Salix amygdaloides

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Salix amygdaloides
Peachleaf willow leaves
Scientific classification Edit this classification
Kingdom: Plantae
Clade: Tracheophytes
Clade: Angiosperms
Clade: Eudicots
Clade: Rosids
Order: Malpighiales
Family: Salicaceae
Genus: Salix
S. amygdaloides
Binomial name
Salix amygdaloides
Natural range

Salix amygdaloides, the almond leaf willow or peach leaf willow, is a species of willow native to central North America east of the Cascade Range.[2] It can be found in southern Canada and the United States—from western British Columbia to Quebec, Idaho, Montana and Arizona to eastern Kentucky.[3] As of 2022, it is presumed extirpated from the state of Kentucky.[4]

It is a small to medium-sized deciduous tree, growing to 4–20 metres (13–66 ft) tall; besides the cottonwoods, it is the largest tree native to the prairies. It has a single trunk, or sometimes several shorter trunks. The leaves are lanceolate, 3–13 centimetres (1+14–5 in) long and 1–4 cm (121+12 in) wide, yellowish green with a pale, whitish underside and a finely serrated margin. The flowers are yellow catkins, 3–8 cm (1+143+14 in) long, produced in the spring with the leaves. The reddish-yellow fruit matures in late spring or early summer, and the individual capsules are 4–6 millimetres (31614 in) long.[5][6]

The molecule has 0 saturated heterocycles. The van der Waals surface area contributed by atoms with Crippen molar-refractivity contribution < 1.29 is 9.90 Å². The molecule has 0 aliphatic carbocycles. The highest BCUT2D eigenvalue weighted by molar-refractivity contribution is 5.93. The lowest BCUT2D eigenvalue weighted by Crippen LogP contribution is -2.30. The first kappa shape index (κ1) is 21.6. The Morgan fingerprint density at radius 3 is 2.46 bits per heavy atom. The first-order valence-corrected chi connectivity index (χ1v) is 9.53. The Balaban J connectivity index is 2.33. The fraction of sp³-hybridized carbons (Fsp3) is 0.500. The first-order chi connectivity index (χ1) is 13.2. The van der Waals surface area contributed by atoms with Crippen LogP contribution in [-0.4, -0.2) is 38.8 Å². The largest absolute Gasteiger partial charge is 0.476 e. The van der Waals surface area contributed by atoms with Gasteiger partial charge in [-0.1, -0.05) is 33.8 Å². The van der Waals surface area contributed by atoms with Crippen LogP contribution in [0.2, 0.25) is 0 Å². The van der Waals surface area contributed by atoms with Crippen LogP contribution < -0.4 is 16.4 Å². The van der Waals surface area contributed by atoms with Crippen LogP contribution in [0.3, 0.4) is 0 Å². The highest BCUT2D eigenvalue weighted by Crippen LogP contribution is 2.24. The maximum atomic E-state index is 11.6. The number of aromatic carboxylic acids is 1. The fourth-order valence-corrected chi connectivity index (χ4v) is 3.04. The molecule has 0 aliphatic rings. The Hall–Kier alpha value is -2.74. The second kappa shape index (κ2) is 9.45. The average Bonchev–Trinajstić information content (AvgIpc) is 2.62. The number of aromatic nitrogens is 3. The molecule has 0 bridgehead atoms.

The peachleaf willow grows very quickly, but is short-lived. It can be found on the northern prairies, often near streams, and accompanying cottonwoods. As the common and scientific names suggest, the leaves bear some similarity to those of a peach and (even more so) of an almond.[2]


  1. ^ Stritch, L. (2018). "Salix amygdaloides". IUCN Red List of Threatened Species. 2018: e.T126588956A126591015. doi:10.2305/IUCN.UK.2018-2.RLTS.T126588956A126591015.en. Retrieved 11 April 2024.
  2. ^ a b Arno, Stephen F.; Hammerly, Ramona P. (2020) [1977]. Northwest Trees: Identifying & Understanding the Region's Native Trees (field guide ed.). Seattle: Mountaineers Books. p. 192. ISBN 978-1-68051-329-5. OCLC 1141235469.
  3. ^ "Salix amygdaloides". Germplasm Resources Information Network. Agricultural Research Service, United States Department of Agriculture.
  4. ^ Rodgers, Devin; Littlefield, Tara; McDonald, Kendall (2022). "Office of Kentucky Nature Preserves Kentucky Rare Plant List". Frankfort, Kentucky: Energy and Environment Cabinet, Office of Kentucky Nature Preserves. {{cite journal}}: Cite journal requires |journal= (help)
  5. ^ "Salix amygdaloides". Plants of British Columbia.
  6. ^ "Salix amygdaloides". Northern Prairie Wildlife Research Center. Archived from the original on 2008-03-28.

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